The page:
Honestly, why aren't sci-fi writers treated like rock stars? Reading Life on the Preservation by Jack Skillingstead was like getting inside the brain of an alchemist. When sci-fi's broken, it's broken deeply, and intolerably. You can barely get past a page because the intricate clockwork just doesn't grind together, the whole machine quickly falls apart. In novel's like Skillingstead's, you eagerly jump to the next page. Each piece of the dance is executed with precision, perfectly timed.
Consider this: your classic sci-fi high concept. For mysterious reasons, all of Seattle is placed into a world where the same day repeats, over and over. Our hero, however, is waking up - some days he can remember that he's already been through this, some days he can't. Outside the city, elsewhere on Earth, it's Armageddon, as small bands of humans fight for survival against enemy invaders. A few seek refuge in Seattle.
High concept. Explain it too densely and you rob the reader of mystery, and drag the narrative down. Explain it too quickly and the reader gets frustrated, and feels as though they're not smart enough to read the book. When you finish Life on the Preservation you can take a moment to ponder on the complexity within the world, but as you're reading it, it never feels dense.
Second, narrative. Our hero inside the repetitive world is a young man lost, he's down on his luck, depressed, and seriously considering suicide. On the outside, our heroine has been forced to face all manner of abuse and tough trials in order to survive. These two are destined to meet each other, of course. They're a doomed romance, but an optimistic one.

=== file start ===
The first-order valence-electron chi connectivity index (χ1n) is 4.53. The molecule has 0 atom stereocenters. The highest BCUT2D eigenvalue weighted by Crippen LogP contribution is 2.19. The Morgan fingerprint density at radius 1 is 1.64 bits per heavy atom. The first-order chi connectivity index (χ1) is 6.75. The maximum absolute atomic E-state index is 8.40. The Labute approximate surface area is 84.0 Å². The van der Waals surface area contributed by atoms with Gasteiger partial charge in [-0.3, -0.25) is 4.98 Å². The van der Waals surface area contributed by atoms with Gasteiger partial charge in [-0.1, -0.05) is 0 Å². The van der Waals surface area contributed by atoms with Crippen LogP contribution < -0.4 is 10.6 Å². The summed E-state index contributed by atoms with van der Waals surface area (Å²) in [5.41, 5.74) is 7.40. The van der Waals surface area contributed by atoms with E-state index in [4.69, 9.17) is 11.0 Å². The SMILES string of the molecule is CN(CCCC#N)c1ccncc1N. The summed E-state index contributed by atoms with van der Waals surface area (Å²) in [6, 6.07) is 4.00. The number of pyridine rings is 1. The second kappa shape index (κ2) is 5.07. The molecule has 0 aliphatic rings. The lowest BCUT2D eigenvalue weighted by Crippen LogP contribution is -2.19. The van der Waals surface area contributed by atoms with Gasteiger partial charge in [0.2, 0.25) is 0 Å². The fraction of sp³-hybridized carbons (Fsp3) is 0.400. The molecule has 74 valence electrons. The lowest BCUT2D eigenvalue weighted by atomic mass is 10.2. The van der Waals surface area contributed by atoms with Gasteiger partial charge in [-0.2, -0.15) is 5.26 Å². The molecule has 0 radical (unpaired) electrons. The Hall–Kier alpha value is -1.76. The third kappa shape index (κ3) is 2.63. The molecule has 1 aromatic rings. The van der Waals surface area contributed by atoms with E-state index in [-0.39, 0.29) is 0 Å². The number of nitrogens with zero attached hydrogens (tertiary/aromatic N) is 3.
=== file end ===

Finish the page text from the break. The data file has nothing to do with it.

Narrative. It's your bread and butter as a writer, and not to be ignored. The best ones are usually more clichè than you would've thought. In genres like sci-fi, you let the characters actions speak for themselves. How they deal with the world will tell us all we need to know. Here, Skillingstead is a craftsmen. You're on the hero's side, and you take an emotional journey that's very real. Hard to do in an alien infested high concept world. Nevertheless, Skillingstead succeeds.
Balancing narrative and high concept is tricky enough. Never mind the fact that Skillingstead jumps in with dual protagonists in two different worlds, or manages to keep raising the stakes in a world where everything is on repeat.
It's a tricky business, imagining alien worlds.